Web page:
The American ultimatum was passed to the Czechs early in August and by the third week of this month all our airplanes and men were ousted out of Zatec and Prague was emptied of her merry visitors. IAF ATC based itself in Ekron and its operations changed in more than one way. All the requests made by the Israeli Legation in Prague requesting that clearance be given to our airplanes to load and fly out the cannon, machine-guns, ammunition and various spare-parts of the 50 “Spits” were sternly refused. Finally the Czechs agreed that Israeli single-engined airplanes only would fly in and out of Czechoslovakia. The Czechs were certain that small airplanes of this class would not be able to carry the necessary cargo.

But Israel never said die. Our Extraordinary Ambassador at Large for the Balkan countries, Yeshaayahu (Shaike) Dan was instructed to negotiate with the Yugoslav government and ask them to put to our disposal an airfield and allow our airplanes to fly the route: Czechoslovakia – Yugoslavia – Israel and return so as to carry out Operation “Velveta”. Geda Shohat (who flew as a pilot with the RAF during WW2) was in command of a previous flight operation through Yugoslavia and so it was he who was sent back to find an appropriate airfield, as close as possible to Yugoslavia’s southern border. Yugoslavia’s President Tito and his first Prime-Minister who was a Jew named Moshe Pijade were of the first to recognize Israel (de facto and de jure), not due to the USSR’s recommendation (relations between Yugoslavia and the USSR were very cool at that time,) but because they made every effort to help the State of Israel in every possible way. Geda Shohat found a suitable airfield near the town of Niksic’, in the province of Czarnogora (Montenegro). It was a huge green meadow surrounded by hills. A river passed on the west side of the airfield and the town was on the east side. A railway-track passed from north to south just on the outskirt of town. The Norseman was chosen for the operation. It was the only single-engine airplane which could carry 1000 kilograms of cargo.

Two of the 10 “Norsmen” which were held up in Holland and France during July and August and were freed in mid-September were flown through Kunovice in Czechoslovakia to Niksic’ in Yugoslavia. The plan was as follows: The “Spitfires” which were made airworthy by the Czechs in a small aircraft factory and airfield near the town of Kunovice will be flown in eight or nine flights including 6 airplanes in each flight all the way to Niksic’ in Yugoslavia where they will land, be refueled and given a last check before taking-off again and flying non-stop to Ramat-David in Israel. The two “Norsemen” will carry-out a shuttle-service between Kunovice and Niksic’. On every departure from Kunovice each “Norsman” will carry the cannon, machine-guns, ammunition and vital spare-parts of one “Spit” (the total weight of this cargo being exactly 1,000 kilograms). This way the vital contents of 2 “Spits” will get to Niksic’ every day. On the arrival day of a group of 6 “Spits” a Douglas C-54 “Skymaster” of ATC will arrive in Niksic’ in order to escort the “Spit” formation, navigating them ahead, act as their communication channel, act in case that search-and-rescue becomes necessary due to a “Spit” ditching in the Mediterranean. For these purposes the “Skymaster” was staffed with two Navigators and two Wireless-Operators in addition to the pilots. It had also several different dinghies, life-belts and a load of different pyrotechnical props. Once a week a Curtiss-Wright C-46 “Commando” airplane will arrive in Niksic’ to collect the cargo which the two “Norsemen” brought from Kunovice to Niksic’. The C-46 could carry 7 tons of cargo.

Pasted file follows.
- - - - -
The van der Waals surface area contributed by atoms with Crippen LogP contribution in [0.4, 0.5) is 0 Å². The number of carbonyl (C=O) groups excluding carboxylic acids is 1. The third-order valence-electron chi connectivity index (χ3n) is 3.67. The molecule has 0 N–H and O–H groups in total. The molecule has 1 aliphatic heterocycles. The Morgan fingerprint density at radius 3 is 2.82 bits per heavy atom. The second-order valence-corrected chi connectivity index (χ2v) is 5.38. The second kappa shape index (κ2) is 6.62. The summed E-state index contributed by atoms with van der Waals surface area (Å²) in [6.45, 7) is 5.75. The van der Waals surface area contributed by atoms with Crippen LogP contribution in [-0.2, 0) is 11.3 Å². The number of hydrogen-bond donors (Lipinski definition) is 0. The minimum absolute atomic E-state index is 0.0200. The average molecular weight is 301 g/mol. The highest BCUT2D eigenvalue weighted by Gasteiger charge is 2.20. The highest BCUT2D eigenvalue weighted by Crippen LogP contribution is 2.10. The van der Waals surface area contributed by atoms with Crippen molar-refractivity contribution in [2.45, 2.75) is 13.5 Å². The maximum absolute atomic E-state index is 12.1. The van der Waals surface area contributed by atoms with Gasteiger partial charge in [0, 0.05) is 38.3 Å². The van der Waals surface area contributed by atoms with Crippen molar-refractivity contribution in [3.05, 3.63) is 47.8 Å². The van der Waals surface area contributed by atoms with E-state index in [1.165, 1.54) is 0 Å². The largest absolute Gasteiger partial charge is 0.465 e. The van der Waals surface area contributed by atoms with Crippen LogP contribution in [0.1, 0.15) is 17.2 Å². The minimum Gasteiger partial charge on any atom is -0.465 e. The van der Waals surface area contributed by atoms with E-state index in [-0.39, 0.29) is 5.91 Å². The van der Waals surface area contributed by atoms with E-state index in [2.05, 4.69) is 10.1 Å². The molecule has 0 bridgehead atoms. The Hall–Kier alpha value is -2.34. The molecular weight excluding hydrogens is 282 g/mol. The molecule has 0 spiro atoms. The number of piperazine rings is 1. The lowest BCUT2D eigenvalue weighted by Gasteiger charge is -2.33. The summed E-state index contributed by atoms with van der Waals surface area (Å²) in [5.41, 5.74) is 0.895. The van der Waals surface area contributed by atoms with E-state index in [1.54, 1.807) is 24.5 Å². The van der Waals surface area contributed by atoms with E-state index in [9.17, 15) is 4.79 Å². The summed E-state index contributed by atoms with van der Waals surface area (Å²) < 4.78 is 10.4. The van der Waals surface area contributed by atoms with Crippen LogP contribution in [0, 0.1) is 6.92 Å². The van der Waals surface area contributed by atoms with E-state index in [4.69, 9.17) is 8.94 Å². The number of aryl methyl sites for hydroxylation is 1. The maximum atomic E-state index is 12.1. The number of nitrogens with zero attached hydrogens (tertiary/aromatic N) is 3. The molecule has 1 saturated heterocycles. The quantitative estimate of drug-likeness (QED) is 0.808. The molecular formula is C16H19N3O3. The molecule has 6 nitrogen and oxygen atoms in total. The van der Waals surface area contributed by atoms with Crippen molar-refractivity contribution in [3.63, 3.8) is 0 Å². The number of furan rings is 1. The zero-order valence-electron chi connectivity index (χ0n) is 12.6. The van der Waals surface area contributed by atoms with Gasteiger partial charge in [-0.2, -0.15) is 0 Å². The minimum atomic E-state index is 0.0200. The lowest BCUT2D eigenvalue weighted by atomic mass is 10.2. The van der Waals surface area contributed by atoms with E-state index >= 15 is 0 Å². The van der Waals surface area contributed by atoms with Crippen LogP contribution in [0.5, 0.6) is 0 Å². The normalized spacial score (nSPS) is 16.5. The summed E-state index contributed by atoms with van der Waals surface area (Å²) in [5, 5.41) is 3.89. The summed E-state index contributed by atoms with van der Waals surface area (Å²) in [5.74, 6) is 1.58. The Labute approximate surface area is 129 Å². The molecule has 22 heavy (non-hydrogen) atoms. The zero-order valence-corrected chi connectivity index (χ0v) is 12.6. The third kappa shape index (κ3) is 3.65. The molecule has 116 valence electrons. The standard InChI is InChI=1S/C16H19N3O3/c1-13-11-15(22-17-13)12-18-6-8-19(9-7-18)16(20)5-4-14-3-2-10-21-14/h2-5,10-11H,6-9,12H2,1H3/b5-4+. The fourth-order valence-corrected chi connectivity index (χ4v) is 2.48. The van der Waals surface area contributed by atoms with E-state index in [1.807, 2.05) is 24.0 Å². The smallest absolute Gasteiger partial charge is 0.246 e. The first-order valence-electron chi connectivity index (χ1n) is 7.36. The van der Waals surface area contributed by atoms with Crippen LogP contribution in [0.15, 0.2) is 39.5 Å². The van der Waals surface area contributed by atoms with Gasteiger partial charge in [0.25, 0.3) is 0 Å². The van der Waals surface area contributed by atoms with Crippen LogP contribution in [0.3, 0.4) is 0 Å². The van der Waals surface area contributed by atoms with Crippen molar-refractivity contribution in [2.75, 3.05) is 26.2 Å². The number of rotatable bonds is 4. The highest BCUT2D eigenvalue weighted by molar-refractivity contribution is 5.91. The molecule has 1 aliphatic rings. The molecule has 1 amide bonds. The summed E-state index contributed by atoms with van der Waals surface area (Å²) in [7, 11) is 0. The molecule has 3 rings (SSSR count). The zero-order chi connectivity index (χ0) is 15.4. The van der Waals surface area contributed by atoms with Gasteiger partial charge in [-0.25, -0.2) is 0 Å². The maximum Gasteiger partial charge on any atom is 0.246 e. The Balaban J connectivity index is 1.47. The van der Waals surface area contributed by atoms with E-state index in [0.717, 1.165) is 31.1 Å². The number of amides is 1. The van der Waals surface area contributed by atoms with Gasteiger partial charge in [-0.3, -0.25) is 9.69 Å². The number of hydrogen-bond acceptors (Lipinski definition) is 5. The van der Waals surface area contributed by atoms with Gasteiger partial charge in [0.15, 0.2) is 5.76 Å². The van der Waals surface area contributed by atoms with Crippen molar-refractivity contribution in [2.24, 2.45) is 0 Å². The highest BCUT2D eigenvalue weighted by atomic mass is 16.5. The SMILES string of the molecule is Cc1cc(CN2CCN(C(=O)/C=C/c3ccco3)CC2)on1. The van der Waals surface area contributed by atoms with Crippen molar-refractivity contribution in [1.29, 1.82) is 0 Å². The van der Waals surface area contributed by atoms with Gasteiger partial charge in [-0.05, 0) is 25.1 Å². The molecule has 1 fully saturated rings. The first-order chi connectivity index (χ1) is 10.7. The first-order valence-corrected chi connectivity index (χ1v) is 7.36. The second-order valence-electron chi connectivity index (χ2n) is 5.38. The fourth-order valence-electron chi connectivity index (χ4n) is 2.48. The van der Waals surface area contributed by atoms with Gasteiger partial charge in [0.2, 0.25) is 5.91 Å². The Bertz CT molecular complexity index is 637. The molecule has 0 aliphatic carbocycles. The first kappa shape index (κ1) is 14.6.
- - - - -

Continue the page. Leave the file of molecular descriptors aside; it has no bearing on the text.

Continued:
Footnotes:

1. During WW2, and for the decade or so after, the Israeli Air Force was composed of Squadrons (it took after the Cavalry, which was also composed of Squadrons). A Squadron was divided into 3 Flights. Each flight had 5 planes. Flight 35, for example, was composed of 5 Norsemen and 10 pilots (all foreign volunteers, about half Jewish and half gentiles). 3 Squadrons formed a “Wing”: Wing No.1 was the Fighter Wing, Wing No.4 the Bomber Wing.  3 Wings formed a “Group”. But there were also exceptions and changes to this structure. For instance, if the Air Force needed a large unit of Transport Aircraft it would form an ATC (Air Transport Command). 2. A Purchasing Mission is a mission in which one to five men are sent by the Minister of Defense to find parties who are willing to sell to Israel arms and ammunition of all and any kind: Airplanes, ships, tanks, cannon, rifles, machine-guns, mortars, ammunition, mines, etc. 3. For background on the American stance during the War of Independence, see this article by the Jewish Virtual Library.